Golden Delicious is a medium to a large fruit, light-yellow at maturity. The flesh is tender, juicy, and light colored with outstanding flavor when mature. The fruit shrivels rapidly in low humidity storage-conditions. The tree is medium in size and marginally hardy.

When growing pears in Wisconsin, you need to plant at least two cultivars to produce cross pollination and adequate fruit set. Most pear varieties are susceptible to fire blight. Dwarf varieties of pear are not winter hardy in Wisconsin, so we must grow large trees (Old Home X Farmingdale 333 is recommended). Recommended cultivars:

Parker is a good quality, medium to large fruit, but does not store well. It is moderately hardy.

Bartlett is the standard commercial pear in North American. It is moderately winter hardy, but adapted to widely varying soil and climatic conditions. This pear is very susceptible to fire blight. The fruit is medium to large with melting flesh. Good for fresh use and canning. Red skinned strains, such as Red Sensation, are also available but are not suitable pollinizers for Bartlett.

Gourmet is a yellow to yellow green, medium sized fruit. This cultivar combines the crisp flesh found in Asian pears with the sweet, rich flavor of European pears. Refrigerated fruit will keep several weeks. The trees are medium in size. This variety is tolerant of fire blight.

Patten is medium to large yellow fruit, which is very slender and juicy. It has excellent dessert quality and unacceptable for canning. It is moderately tolerant to fire blight.

Luscious is a medium to small fruit variety. Its flavor is similar to Bartlett but sweeter. It is a very hardy tree. Luscious is considered moderately resistant to fire blight.

Flemish Beauty is a very good quality fruit, juicy, and tender with fair keep quality. Timely harvest is a requirement for this variety to prevent over ripening. This pear is susceptible to both fire blight and pear scab, which seriously reduces the fruit quality.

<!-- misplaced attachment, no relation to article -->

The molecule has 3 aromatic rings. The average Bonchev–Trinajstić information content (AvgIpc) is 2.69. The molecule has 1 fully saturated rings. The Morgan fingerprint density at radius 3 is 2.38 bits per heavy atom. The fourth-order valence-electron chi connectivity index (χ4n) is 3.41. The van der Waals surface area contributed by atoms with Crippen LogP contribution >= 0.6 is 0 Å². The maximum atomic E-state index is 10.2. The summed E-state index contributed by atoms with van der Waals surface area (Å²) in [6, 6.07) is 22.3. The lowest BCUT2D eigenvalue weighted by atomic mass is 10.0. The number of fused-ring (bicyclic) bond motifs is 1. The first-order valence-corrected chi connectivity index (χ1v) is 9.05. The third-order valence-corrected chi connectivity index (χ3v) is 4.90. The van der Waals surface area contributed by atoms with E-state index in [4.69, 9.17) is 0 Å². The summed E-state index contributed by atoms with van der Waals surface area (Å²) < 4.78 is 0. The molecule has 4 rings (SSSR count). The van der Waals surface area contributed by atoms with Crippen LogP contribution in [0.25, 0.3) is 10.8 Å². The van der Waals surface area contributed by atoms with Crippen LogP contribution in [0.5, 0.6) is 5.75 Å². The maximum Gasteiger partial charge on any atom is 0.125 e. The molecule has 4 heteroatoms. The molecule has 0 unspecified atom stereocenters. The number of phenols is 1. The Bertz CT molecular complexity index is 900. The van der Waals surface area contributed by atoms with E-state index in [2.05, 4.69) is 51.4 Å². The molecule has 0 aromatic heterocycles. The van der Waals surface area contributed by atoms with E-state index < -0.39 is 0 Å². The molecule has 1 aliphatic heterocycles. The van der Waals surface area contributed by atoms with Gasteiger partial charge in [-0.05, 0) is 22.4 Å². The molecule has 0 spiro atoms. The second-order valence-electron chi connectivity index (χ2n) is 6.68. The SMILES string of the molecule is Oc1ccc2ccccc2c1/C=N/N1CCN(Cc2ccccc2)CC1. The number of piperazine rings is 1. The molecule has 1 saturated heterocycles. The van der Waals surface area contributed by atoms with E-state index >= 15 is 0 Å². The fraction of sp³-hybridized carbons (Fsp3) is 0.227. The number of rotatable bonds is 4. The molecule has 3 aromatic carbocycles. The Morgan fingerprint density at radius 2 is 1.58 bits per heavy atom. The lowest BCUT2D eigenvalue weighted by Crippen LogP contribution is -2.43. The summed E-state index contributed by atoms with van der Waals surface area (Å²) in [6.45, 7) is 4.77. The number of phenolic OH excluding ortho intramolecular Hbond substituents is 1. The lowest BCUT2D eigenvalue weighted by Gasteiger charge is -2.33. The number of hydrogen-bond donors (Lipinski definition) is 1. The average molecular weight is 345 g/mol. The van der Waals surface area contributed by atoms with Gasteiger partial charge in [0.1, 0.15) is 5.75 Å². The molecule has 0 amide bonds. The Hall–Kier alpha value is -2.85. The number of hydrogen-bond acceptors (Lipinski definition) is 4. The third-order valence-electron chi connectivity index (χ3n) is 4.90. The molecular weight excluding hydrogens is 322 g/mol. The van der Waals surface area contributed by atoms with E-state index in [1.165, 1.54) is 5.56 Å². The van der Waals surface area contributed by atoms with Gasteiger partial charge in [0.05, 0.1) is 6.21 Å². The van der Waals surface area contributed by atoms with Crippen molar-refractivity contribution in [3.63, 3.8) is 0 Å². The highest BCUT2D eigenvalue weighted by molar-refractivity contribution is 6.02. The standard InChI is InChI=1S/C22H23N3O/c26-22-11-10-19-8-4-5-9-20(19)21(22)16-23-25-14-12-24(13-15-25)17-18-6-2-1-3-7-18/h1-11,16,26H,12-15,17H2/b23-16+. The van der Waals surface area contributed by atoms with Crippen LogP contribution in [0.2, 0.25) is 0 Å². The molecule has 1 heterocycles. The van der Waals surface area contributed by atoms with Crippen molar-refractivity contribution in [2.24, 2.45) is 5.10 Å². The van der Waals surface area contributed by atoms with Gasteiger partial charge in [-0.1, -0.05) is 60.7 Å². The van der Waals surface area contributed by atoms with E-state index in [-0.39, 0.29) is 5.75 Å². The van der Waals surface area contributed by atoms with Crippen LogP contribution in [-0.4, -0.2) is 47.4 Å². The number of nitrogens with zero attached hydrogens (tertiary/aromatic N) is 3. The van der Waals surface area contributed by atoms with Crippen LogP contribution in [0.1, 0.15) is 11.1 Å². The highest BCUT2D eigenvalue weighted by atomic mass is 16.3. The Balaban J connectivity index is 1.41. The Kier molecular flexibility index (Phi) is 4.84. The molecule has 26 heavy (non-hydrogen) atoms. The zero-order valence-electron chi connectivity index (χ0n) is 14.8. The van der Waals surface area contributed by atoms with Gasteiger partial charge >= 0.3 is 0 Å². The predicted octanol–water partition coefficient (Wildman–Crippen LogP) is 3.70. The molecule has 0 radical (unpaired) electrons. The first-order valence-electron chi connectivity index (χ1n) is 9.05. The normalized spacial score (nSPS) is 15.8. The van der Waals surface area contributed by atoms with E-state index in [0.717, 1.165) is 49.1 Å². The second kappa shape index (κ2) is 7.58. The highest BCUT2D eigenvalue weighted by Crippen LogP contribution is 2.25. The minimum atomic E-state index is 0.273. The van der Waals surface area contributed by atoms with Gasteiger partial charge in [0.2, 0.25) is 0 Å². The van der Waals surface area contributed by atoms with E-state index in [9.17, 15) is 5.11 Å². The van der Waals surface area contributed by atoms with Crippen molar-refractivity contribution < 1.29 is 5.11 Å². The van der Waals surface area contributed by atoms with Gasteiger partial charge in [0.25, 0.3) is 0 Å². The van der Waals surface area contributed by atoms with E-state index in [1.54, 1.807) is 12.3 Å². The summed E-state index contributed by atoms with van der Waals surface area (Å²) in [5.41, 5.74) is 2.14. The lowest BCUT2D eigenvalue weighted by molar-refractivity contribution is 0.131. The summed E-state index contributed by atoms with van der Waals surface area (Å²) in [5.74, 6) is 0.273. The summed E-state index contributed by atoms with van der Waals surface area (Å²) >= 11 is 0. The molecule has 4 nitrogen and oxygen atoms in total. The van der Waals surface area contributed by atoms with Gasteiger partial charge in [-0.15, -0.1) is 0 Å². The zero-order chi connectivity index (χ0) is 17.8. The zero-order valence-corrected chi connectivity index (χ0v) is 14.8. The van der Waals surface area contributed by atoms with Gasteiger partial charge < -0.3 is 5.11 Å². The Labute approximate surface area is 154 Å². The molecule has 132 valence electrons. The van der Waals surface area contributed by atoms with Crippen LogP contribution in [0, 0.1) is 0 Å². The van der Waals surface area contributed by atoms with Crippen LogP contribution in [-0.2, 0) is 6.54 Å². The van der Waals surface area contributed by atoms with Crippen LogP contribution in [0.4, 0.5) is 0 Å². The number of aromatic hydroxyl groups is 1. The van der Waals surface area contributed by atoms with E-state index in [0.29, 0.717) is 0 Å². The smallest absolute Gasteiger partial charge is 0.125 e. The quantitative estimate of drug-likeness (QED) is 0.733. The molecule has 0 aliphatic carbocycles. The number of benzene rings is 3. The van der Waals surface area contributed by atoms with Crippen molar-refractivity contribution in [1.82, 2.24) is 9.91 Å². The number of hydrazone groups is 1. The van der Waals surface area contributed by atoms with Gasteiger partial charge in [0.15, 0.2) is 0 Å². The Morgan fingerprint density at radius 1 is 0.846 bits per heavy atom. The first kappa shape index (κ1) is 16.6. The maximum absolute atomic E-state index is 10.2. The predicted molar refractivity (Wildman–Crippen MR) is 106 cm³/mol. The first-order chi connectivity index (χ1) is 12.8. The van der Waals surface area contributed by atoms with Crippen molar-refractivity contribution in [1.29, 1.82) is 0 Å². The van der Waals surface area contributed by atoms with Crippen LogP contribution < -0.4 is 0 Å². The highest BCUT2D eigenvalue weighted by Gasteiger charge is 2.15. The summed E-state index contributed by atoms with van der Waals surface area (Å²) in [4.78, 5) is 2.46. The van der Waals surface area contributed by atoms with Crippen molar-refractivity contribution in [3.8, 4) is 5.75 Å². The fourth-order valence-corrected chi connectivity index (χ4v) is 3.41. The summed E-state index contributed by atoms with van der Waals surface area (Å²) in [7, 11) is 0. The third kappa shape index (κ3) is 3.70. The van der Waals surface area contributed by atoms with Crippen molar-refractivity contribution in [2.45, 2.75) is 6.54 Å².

Tart Cherry cultivars do not require cross pollination to produce fruit: planting on cultivar is sufficient. Birds may decimate the crop before harvest is the trees are not netted. Recommended cultivars are as follows:

Montmorency is the standard tart cherry of North America. Its fruit quality is moderate.

North Star is the hardiest of all tart cherries. It has small, but good quality fruit. The small compact trees are resistant to leaf spot.

Meteor has a large, bright red, tart fruit. This variety has a medium sized, attractive, very hardy tree. It is resistant to leaf spot.

The last group we will talk about that shows up in most old orchards are plums. There are generally two types of plums the Blue or European plum and the Red (American) Plums.  Blue plums do not require cross pollination, but the Red Plums do in order to obtain fruit set. The recommended Blue Plum cultivars are:

Mount Royal is a very good, hardy blue plum for southern Wisconsin. It has small attractive fruit. This plum is good for fresh use, canning and freezing.

Stanley is a late blooming heavy annual producer. It has good growth habits, winter hardiness and productivity. Its yields are heavier when planted with Mount Royal. This cultivar is excellent for fresh use and processing.

The Red Plum varieties are as follows:

Underwood has round fruit that are medium sized. It has good quality, high yielding fruit. This variety is very hardy. It is excellent for fresh use and preserves.

Alderman has a large burgundy red fruit. This variety was introduced by the University of Minnesota as a very hardy variety. It has excellent fruit quality and is used fresh or in preserves.

Superior has an excellent quality large red fruit.  Unless hand thinned this variety tends to overload and produce small fruit. This tree is moderately hardy.

The Red Plum Pollinizer cultivars are as follows:

Kaga has a small to medium fruit. It is good fresh and used in cooking. This tree is small, hardy and productive.

Toka has small to medium sized fruit with sweet, somewhat spicy flavor. It is extremely winter hardy.

For more information concerning recommended fruit cultivars for southern Wisconsin, consult UWEX publication A2582, “Home Fruit Cultivars for Southern Wisconsin”. It is available for a small fee from any County UWEX Office in Southwestern Wisconsin or on the Web at http://cecommerce.uwex.edu/.

Author: Steve Kohlstedt

Richland County, UWEX Resource Agent

Originally Published: The Weekend Farmer, Fall 2006